To commemorate the Sony Walkman's 30th birthday, here are the trippy ads Sony used to promote it in the '80s. Noble monkeys, off-key kids and sweet-toothed senseis—where's that f'd up sense of humor now, Sony?
Back in 1983, Sony declared the WM-10 Super Walkman the "world's smallest cassette player," and promoted it with ads that appealed to the dudes and to the ladies. There's the fantasy hardware building demonstration, 1 minute into the following ad compilation (here if you don't want to wade through Seth Green's Matchbox spot and the rockin' Simon hair-band ad):
And then there's the dancer who'd prefer a slenderer music player:
OK, maybe that second one appealed to anybody with a leotard fixation (which, in 1983, was pretty much everybody).
Most people in their 30s will hate me for bringing this one up: The 1986 My First Sony campaign was responsible for sticking the following song inside the heads of a generation of people who are just now able to forget it. Click at your own peril...
Here's one of the last cassette Walkman commercials, from 1990 or thereabouts, where a father grills his ridiculously dumb daughter on the pictures that appear on TV. She gets everything wrong—everything—but he let's her mistaken sighting of a Walkman slide, because Walkmen (Walkmans?) are so cool.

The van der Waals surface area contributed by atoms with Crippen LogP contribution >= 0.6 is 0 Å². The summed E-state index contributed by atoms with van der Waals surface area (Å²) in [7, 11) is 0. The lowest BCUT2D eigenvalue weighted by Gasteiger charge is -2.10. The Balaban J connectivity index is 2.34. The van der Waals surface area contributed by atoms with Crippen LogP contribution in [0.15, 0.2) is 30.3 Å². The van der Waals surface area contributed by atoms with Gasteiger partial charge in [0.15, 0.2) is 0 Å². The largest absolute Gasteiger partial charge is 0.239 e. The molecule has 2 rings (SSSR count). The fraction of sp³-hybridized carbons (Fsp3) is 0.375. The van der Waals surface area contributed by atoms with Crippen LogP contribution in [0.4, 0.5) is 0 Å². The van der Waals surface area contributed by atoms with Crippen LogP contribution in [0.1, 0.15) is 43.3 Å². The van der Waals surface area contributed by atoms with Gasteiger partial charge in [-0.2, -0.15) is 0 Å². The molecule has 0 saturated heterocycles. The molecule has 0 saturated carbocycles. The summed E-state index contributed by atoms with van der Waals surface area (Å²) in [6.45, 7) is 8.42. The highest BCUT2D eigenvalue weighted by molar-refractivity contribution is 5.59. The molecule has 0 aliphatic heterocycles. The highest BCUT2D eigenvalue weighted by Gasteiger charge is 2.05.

And about that noble monkey, his name was Choromatsu, and he died at the extremely ripe age of 29 back in 2007. Here's his 1988 spot, in which he grips a (Japan-only?) WM-501 and contemplates nature:
Before the zany TV commercials there were the fat-bucking-insane print ads. For instance, the small sampling below contains:
• A slick-looking posse of urbanites with nice shoes and likely heroin addictions
• A sensei sucking a lollipop while sitting next to a nipply lass 2X his height
• A lady perilously guiding a ten-speed at velocity while holding a Walkman
Special shoutout to Don the Intern for those mad researching skills. Hat tips to Pocket Calculator's Walkman Museum, to Tim and Nick Jarman's Walkman Central and to Bing's image search tool. Try it out—it's really quite different than Google's.